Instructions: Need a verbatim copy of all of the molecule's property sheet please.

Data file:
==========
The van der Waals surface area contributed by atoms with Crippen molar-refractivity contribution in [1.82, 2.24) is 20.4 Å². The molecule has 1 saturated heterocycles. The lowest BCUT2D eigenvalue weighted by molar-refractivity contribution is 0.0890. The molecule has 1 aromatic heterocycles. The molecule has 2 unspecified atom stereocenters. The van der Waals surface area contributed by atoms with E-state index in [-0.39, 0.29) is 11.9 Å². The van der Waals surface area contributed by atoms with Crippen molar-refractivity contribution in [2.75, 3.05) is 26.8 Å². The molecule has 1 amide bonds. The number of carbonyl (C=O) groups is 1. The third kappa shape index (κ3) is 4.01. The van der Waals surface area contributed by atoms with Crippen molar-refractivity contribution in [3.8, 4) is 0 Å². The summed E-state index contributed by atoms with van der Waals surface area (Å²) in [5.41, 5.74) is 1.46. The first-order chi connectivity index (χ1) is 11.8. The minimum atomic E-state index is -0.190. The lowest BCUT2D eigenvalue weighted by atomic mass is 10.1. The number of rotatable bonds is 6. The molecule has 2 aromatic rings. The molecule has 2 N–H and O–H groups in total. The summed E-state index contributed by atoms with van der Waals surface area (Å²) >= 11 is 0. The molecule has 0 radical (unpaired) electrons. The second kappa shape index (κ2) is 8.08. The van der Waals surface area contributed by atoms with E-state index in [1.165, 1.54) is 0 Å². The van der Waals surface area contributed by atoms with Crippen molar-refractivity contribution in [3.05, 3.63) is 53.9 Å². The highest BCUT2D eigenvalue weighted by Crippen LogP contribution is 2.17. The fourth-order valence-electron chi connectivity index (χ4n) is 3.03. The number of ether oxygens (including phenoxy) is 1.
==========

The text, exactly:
The van der Waals surface area contributed by atoms with Crippen molar-refractivity contribution in [1.82, 2.24) is 20.4 Å². The molecule has 1 saturated heterocycles. The lowest BCUT2D eigenvalue weighted by molar-refractivity contribution is 0.0890. The molecule has 1 aromatic heterocycles. The molecule has 2 unspecified atom stereocenters. The van der Waals surface area contributed by atoms with E-state index in [-0.39, 0.29) is 11.9 Å². The van der Waals surface area contributed by atoms with Crippen molar-refractivity contribution in [2.75, 3.05) is 26.8 Å². The molecule has 1 amide bonds. The number of carbonyl (C=O) groups is 1. The third kappa shape index (κ3) is 4.01. The van der Waals surface area contributed by atoms with Crippen molar-refractivity contribution in [3.8, 4) is 0 Å². The summed E-state index contributed by atoms with van der Waals surface area (Å²) in [5.41, 5.74) is 1.46. The first-order chi connectivity index (χ1) is 11.8. The minimum atomic E-state index is -0.190. The lowest BCUT2D eigenvalue weighted by atomic mass is 10.1. The number of rotatable bonds is 6. The molecule has 2 aromatic rings. The molecule has 2 N–H and O–H groups in total. The summed E-state index contributed by atoms with van der Waals surface area (Å²) >= 11 is 0. The molecule has 0 radical (unpaired) electrons. The second kappa shape index (κ2) is 8.08. The van der Waals surface area contributed by atoms with E-state index in [1.165, 1.54) is 0 Å². The van der Waals surface area contributed by atoms with Crippen molar-refractivity contribution in [3.05, 3.63) is 53.9 Å². The highest BCUT2D eigenvalue weighted by Crippen LogP contribution is 2.17. The fourth-order valence-electron chi connectivity index (χ4n) is 3.03. The number of ether oxygens (including phenoxy) is 1.